Managing employment litigation: a guide for HR

Handling an employment claim, whether in the Employment Tribunal or the High Court, isn't just a job for the lawyers.

18 Dec 2018
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As a central point of contact, HR professionals play a crucial role in ensuring that the business achieves its desired result. Balancing the demands of litigation against day-to-day work can be very challenging, but there are some key strategies that HR professionals can use to make things run more smoothly.

1. Who? Getting the team together…

At the outset of any litigation, it is essential to identify which managers will need to be involved in the case. Who will be responsible for giving instructions to the lawyers, who will be involved in strategic decisions about the litigation and any settlement, who will need to search for/provide relevant documents for disclosure purposes and who will need to give witness evidence? By identifying all relevant parties at the outset, a lot of wasted time (and costs) can be avoided. It also means that HR can ensure that the key decision-makers are fully on board with the strategy for the case.

Once you know who the key decision-makers will be, it's important to ensure that they understand what the litigation will involve. Not only do they need to understand the key legal issues, but they need to appreciate what the litigation will involve on a practical level. Is there likely to be press interest? Will allegations be made which could affect the share price or have regulatory repercussions? Although commercially-aware legal advice will factor in these issues, it often falls to HR to ensure the messages get through.

2. What? Gathering the evidence…

Disclosure of relevant documents and preparation of witness statements are two of the most crucial (and expensive) aspects of litigation. HR often provides the central point of contact for both these aspects and can play a valuable role in streamlining the process.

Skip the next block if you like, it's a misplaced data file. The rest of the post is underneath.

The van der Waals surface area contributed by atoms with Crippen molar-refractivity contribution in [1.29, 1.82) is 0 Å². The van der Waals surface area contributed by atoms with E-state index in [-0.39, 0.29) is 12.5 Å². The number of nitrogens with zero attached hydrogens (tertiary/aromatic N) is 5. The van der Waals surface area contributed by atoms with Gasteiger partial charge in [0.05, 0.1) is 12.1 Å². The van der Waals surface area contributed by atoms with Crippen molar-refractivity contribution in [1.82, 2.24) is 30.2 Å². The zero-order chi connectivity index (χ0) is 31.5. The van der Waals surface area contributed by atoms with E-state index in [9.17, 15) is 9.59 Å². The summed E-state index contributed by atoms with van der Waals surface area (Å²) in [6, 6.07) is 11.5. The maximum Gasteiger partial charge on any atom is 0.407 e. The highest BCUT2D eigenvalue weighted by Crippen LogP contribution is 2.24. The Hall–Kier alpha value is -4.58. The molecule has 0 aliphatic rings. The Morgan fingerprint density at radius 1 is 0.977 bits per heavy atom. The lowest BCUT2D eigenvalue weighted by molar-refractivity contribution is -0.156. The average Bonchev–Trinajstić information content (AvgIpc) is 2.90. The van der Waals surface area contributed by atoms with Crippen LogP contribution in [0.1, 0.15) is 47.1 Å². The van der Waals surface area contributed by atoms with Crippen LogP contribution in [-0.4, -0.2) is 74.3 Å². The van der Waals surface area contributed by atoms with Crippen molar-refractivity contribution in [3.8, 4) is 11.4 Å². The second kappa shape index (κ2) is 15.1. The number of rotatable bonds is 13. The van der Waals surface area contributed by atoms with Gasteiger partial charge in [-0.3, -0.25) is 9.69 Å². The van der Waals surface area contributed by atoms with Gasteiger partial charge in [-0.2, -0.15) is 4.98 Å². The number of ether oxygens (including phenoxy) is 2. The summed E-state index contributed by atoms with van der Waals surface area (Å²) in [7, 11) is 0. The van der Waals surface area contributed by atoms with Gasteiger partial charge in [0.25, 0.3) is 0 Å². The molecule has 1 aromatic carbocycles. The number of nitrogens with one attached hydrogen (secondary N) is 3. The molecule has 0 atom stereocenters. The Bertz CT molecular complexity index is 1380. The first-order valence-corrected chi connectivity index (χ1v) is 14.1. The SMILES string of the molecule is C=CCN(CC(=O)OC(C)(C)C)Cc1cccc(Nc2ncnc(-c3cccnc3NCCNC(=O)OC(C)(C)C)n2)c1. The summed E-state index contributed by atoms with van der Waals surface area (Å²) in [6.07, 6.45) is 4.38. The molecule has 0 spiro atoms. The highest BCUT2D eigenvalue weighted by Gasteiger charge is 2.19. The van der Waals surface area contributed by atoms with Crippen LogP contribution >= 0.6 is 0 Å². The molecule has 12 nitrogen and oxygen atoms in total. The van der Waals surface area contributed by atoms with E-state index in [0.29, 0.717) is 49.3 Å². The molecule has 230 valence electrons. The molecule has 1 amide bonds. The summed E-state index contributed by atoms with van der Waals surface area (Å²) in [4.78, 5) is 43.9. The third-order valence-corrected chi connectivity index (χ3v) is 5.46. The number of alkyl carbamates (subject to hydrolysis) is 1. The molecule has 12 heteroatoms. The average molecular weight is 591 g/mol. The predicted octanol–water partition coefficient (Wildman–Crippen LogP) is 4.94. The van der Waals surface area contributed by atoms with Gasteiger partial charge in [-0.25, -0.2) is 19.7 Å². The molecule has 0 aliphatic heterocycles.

Failing to disclose relevant documentation can be fatal to the business' litigation position. Often the culprit is a poorly-planned disclosure exercise. HR can reduce this risk by helping to identify who is likely to have relevant documents, ensuring that they understand what they need to do to locate relevant material, and making sure the documents are well-organised and provided to the lawyers promptly. The same goes for witness statements: HR play an invaluable role by making sure that the witnesses understand their role and are available to give instructions and review draft statements when needed, as well as reassuring reluctant witnesses about the practicalities of giving evidence.

3. Why? Taking the strategic view…

When in the thick of a hard-fought dispute, it's easy to lose sight of what the business is trying to achieve, particularly if it takes a personal turn (as employment disputes sadly often do). HR can keep the business focused on its commercial goals and help to ensure that business imperatives underpin the litigation strategy rather than letting the case take on a life of its own.

Very few people go into HR hoping to deal with bitterly-fought litigation – but with thoughtful planning and a clear strategy, managing a case effectively needn't be an all-consuming task.


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